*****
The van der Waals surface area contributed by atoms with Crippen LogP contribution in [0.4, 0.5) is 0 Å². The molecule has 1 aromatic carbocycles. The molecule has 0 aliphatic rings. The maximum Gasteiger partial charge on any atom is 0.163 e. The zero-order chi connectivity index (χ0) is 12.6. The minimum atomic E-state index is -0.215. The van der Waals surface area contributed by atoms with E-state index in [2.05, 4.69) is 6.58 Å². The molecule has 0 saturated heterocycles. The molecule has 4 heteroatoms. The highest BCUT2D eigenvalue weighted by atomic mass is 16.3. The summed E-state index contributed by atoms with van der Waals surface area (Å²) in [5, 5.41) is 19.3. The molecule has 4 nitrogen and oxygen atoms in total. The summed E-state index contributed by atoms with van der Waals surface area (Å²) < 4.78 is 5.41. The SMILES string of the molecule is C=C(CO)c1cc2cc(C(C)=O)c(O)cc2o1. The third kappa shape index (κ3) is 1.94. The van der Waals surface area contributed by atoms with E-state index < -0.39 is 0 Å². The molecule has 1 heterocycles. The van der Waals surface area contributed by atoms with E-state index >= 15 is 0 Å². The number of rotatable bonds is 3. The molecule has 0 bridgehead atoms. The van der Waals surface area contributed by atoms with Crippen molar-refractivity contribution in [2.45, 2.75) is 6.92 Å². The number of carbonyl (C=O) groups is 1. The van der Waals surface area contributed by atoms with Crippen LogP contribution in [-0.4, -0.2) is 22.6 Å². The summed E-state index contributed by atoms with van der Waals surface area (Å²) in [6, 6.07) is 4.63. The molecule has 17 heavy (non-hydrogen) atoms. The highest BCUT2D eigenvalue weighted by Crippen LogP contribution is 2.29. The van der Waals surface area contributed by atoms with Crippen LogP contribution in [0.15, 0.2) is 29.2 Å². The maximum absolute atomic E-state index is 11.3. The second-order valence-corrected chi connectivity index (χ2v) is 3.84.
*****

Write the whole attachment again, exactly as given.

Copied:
The van der Waals surface area contributed by atoms with Crippen LogP contribution in [0.4, 0.5) is 0 Å². The molecule has 1 aromatic carbocycles. The molecule has 0 aliphatic rings. The maximum Gasteiger partial charge on any atom is 0.163 e. The zero-order chi connectivity index (χ0) is 12.6. The minimum atomic E-state index is -0.215. The van der Waals surface area contributed by atoms with E-state index in [2.05, 4.69) is 6.58 Å². The molecule has 0 saturated heterocycles. The molecule has 4 heteroatoms. The highest BCUT2D eigenvalue weighted by atomic mass is 16.3. The summed E-state index contributed by atoms with van der Waals surface area (Å²) in [5, 5.41) is 19.3. The molecule has 4 nitrogen and oxygen atoms in total. The summed E-state index contributed by atoms with van der Waals surface area (Å²) < 4.78 is 5.41. The SMILES string of the molecule is C=C(CO)c1cc2cc(C(C)=O)c(O)cc2o1. The third kappa shape index (κ3) is 1.94. The van der Waals surface area contributed by atoms with E-state index < -0.39 is 0 Å². The molecule has 1 heterocycles. The van der Waals surface area contributed by atoms with E-state index >= 15 is 0 Å². The number of rotatable bonds is 3. The molecule has 0 bridgehead atoms. The van der Waals surface area contributed by atoms with Crippen molar-refractivity contribution in [2.45, 2.75) is 6.92 Å². The number of carbonyl (C=O) groups is 1. The van der Waals surface area contributed by atoms with Crippen LogP contribution in [-0.4, -0.2) is 22.6 Å². The summed E-state index contributed by atoms with van der Waals surface area (Å²) in [6, 6.07) is 4.63. The molecule has 17 heavy (non-hydrogen) atoms. The highest BCUT2D eigenvalue weighted by Crippen LogP contribution is 2.29. The van der Waals surface area contributed by atoms with Crippen LogP contribution in [0.15, 0.2) is 29.2 Å². The maximum absolute atomic E-state index is 11.3. The second-order valence-corrected chi connectivity index (χ2v) is 3.84.